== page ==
(al-Nur: 25)

And also:

‫ن‬
َ َُ&َْ> ُْ ْ2ُ‫ن َ آ‬
َ ْ‫اَْْ َم >ُ@ْ َ?و‬
Today you will be repaid for what you did.

(al-Jathiyah: 28)
You (Alone) We Worship…

The fifth ayah is:


ُ َِ ْ'َA ‫ك‬
َ َّ7‫ َوِإ‬5ُ ُDَْA ‫ك‬
َ َّ7‫ِإ‬
You (alone) we worship and You (alone) we ask for help.

(al-Fatihah: 5)

At this point the there is a shift in the Surah from informing us about Allah (swt) and
praising Him, to addressing Him.

"We worship" means we obey. Worship is obedience and self-abasement. It means to


humble yourself before Allah (swt) and to submit to His Will. Outwardly it is abasement,
but in reality it is glory and beautification. The ayah affirms the Lordship of Allah and
affirms that worship is due to Him, since other people worship others besides Him, such
as idols and so on.

"Iyyaaka nasta'een" means we seek help, support and success .

Usually, in most sentences the verb comes first and then the object; but in this ayah the
object of the verb is mentioned first and then the verb. So why is this? It is in order to
attach importance to it, to Allah (swt). It is also so that the mention of the slave and of
worship would not come before the mention of Allah (swt).
Guide us on the Straight Path…

The sixth ayah is:

َ ِ$َ ْ'ُ&ْ‫َِاطَ ا‬F


ّ ‫َ ا‬A5ِ ْ‫اه‬
Guide us on the Straight Path.

(al-Fatihah: 5)

This ayah is a dua which we make to Allah (swt). We ask Him to show us the Straight
Path and to guide us on it, so that we will get His Guidance which draws us closer and
nearer to Him. It could also mean that we ask Him to guide us to do all the Sunnah acts
when doing our Fard duties. And another possible meaning of it is, “Make our hearts
lean towards the truth.”

What is a path? It is a road, it's something which is traveled on, to take you from one
point to another. So it's not enough just to be on the path and then be stationary, we need
to travel this path. We need to travel to Allah (swt) by doing those good deeds which will
draw us closer to Him, and by staying away from all evil deeds which will distance us
from Him.

The Meaning of Sirat

Sirat is a road or a path. But there are certain conditions which it has to fulfil in order to
be a sirat otherwise it would called something else such as tareeq or sabeel which also
mean a road. The conditions are that it must be straight. It must reach the goal and it must
be the shortest route to get there. It must also be wide and spacious enough for everyone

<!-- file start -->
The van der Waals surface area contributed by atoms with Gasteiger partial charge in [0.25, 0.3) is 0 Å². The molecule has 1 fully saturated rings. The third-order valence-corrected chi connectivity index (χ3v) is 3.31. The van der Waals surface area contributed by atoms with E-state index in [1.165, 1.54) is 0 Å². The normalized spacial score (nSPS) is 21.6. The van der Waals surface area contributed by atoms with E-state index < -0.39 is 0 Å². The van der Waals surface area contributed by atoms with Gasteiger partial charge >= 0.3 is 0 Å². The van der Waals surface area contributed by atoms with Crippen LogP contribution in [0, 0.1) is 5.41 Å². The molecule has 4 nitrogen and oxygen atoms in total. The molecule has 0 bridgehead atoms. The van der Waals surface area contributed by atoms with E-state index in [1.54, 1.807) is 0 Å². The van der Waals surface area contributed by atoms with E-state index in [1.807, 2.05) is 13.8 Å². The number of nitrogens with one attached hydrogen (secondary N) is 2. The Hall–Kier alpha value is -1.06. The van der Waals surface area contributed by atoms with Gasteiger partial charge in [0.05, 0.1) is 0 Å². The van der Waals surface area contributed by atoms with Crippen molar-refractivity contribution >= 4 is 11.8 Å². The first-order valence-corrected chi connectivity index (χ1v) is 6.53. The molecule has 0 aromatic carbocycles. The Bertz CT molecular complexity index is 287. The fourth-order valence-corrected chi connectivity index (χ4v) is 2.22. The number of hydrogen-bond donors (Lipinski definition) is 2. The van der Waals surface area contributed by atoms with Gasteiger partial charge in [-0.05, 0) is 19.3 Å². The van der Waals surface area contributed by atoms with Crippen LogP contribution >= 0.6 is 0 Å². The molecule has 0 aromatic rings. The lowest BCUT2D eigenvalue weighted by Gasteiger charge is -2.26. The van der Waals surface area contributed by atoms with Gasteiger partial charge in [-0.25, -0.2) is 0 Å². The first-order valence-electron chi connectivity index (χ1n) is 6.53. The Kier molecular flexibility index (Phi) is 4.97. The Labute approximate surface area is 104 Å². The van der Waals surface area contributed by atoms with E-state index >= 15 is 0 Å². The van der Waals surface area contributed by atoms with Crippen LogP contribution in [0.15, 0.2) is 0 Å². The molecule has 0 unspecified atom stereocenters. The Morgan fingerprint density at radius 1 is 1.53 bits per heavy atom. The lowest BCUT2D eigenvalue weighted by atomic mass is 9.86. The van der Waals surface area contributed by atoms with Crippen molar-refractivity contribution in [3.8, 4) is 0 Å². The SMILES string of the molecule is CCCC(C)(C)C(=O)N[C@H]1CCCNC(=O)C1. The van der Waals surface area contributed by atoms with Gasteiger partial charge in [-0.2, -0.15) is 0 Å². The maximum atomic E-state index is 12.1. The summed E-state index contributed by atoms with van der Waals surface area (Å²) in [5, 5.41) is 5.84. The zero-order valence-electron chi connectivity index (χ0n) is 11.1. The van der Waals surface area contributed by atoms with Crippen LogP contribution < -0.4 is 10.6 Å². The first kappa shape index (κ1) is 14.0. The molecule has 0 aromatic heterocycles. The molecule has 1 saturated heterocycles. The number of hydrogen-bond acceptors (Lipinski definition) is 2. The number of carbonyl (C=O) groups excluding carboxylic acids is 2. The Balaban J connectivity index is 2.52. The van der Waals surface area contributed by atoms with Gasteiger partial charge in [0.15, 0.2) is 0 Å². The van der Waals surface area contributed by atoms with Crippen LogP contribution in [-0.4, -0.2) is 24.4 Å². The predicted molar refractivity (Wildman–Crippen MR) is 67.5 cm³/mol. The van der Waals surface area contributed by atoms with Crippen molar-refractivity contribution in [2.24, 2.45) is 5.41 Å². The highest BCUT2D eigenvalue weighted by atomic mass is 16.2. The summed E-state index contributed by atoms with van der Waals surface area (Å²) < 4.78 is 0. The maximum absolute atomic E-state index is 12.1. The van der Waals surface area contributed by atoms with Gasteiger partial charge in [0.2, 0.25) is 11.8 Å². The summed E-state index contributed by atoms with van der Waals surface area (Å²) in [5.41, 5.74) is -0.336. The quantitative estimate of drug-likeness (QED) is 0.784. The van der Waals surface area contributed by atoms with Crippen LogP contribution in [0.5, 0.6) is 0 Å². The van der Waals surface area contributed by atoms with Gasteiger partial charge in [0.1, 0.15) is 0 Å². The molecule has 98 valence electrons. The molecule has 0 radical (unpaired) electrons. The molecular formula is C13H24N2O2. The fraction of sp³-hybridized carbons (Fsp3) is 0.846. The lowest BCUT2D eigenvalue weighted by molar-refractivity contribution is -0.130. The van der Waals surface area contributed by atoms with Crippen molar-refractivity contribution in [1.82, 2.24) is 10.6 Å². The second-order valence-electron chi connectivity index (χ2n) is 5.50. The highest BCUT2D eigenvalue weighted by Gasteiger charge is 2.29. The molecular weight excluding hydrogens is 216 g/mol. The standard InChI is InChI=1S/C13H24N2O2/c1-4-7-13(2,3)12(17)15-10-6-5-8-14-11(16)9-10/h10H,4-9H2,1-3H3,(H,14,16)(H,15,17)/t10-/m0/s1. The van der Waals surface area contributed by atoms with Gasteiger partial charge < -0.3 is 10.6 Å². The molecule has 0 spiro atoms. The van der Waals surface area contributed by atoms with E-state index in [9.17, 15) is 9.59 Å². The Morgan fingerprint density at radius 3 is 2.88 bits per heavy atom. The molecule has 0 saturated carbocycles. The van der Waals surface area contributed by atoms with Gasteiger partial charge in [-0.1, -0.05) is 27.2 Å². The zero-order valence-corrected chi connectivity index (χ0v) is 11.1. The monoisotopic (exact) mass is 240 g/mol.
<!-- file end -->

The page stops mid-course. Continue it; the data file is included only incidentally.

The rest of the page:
who wants to travel it.

The Meaning of Mustaqeem

Mustaqeem is derived from istaqaama, which means to be straight, upright, correct. We


already said that for a road to be a sirat it must be straight, so this adjective of mustaqeem
again emphasis the straightness of this Path. Another meaning of mustaqeem is to remain
firm or to stand firm without tilting. For example, a tree that is firmly grounded when the
wind blows it is not affected by it. So the Straight Path is a path on which people are
firmly grounded.
The Path of Those…

The seventh and final ayah is:


َ ِّ َّH‫ ا‬Iَ‫ب ََْ;ِْ و‬
ِ ُHْJَ&ْ‫َْ ِ ا‬K ِْ;ََْ .
َ ْ&َْA‫ َأ‬
َ 7َِّ‫َِاطَ ا‬L
The path of those you have blessed, not of those with anger on them, nor of those
who are astray.

(al-Fatihah: 7)

Who are the people who have been blessed by Allah (swt) and whose Path we ask to
guided to? This is explained by Allah (swt) in another ayah where He says:


َ ِِّDَ2ّ ‫ ا‬
َ ِ ِْ;ََْ َُّ‫َْ َ ا‬A‫ َأ‬
َ 7َِّ‫ ا‬Mَ َ 9
َ ِ=َ‫ُو‬Nَ ‫ل‬
َ ُ!َّ ‫ اََّ وَا‬Mِ ِ
ُ7 ْ َ ‫َو‬
ً$ِ‫ َر‬9َ ِ=َ‫ أُو‬ َ ُ'َ%‫ َو‬ َ ِ6ِ َّF‫َا ِء وَا‬5َ;ُ
ّ ‫ وَا‬ َ ِ$7ّ5ِ ِF
ّ ‫وَا‬
Whosoever obeys Allah, and the Messenger, they are with those whom Allah has
favored, the Prophets, the sincere, the martyrs and the righteous, and these are the
best company.

(al-Nisa': 69)

So the favoured and blessed people are the Prophets, the sincere, the martyrs and the
pious.

And who are the people with anger on them and those who are astray? This is explained
by the Prophet . ‘Adi ibn Hatim (ra) asked him about those with anger on them and he
replied that it refers to the Jews. He then asked him about those who are astray and he
replied that it refers to the Christians. This is reported by al-Tirmidhi and is authentic.